“Governments, politicians and corporations,” writes Stephen Davis, an investigative journalist, editor, and television producer, “have always attacked reporting and reporters that they do not like.” While there isn’t much that is new or revelatory in Truthteller, Davis does provide a window on the challenges of reporting when a powerful corporation, government agency, or individual is determined to suppress the truth. As Americans have witnessed since 2016, Donald Trump attacks the credibility and competence of the media at every opportunity and deems any story not to his liking as “fake news.” Trump also attacks individual reporters with a vehemence not seen since the Nixon administration.
Reporting is dangerous work in Russia, China, Mexico, Turkey, Saudi Arabia, and the Philippines. Reporters who dig too vigorously often wind up murdered in these countries. In the United States, the means of suppressing news stories and confounding the public are less violent but still very effective. Davis lays out more than a half dozen techniques used by the powerful, including attacking the messenger, delaying, and manufacturing an alternative truth. The latter tactic was mastered first by the tobacco industry and later turned into an art form by the fossil fuels industry. Creation of an alternative truth also comes into play when a military mission goes wrong.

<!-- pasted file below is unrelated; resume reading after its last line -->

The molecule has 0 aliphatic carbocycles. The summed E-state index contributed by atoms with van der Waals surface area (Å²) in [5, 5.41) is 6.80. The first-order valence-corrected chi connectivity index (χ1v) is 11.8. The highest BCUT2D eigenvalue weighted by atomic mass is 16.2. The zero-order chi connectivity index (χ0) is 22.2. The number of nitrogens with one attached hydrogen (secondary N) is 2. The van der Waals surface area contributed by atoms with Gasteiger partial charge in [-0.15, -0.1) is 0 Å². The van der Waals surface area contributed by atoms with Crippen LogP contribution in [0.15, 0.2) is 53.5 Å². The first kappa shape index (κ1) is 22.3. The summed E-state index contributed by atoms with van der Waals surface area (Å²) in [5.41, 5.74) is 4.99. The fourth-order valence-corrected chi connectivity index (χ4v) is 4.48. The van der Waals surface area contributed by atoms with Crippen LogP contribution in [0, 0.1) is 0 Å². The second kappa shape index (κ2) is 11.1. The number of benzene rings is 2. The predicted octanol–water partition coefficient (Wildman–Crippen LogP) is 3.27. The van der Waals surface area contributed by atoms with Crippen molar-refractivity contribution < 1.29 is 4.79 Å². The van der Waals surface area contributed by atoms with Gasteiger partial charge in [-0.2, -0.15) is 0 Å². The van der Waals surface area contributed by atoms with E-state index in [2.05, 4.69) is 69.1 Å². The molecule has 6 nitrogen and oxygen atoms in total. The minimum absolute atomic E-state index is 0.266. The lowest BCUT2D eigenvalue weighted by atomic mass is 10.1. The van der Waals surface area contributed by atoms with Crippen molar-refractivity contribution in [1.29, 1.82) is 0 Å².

Truthteller reinforces the value of journalism and the need for rigorous investigative reporting in a democracy. No democracy can function when the truth is whatever the leader claims it to be, regardless of reason, logic, or evidence. In a world awash in information, citizens need to be even more media savvy.
“It is not hyperbole to say that there is a war on journalism,” Davis writes. “But don’t call it a war on journalism — it’s a war on truth.”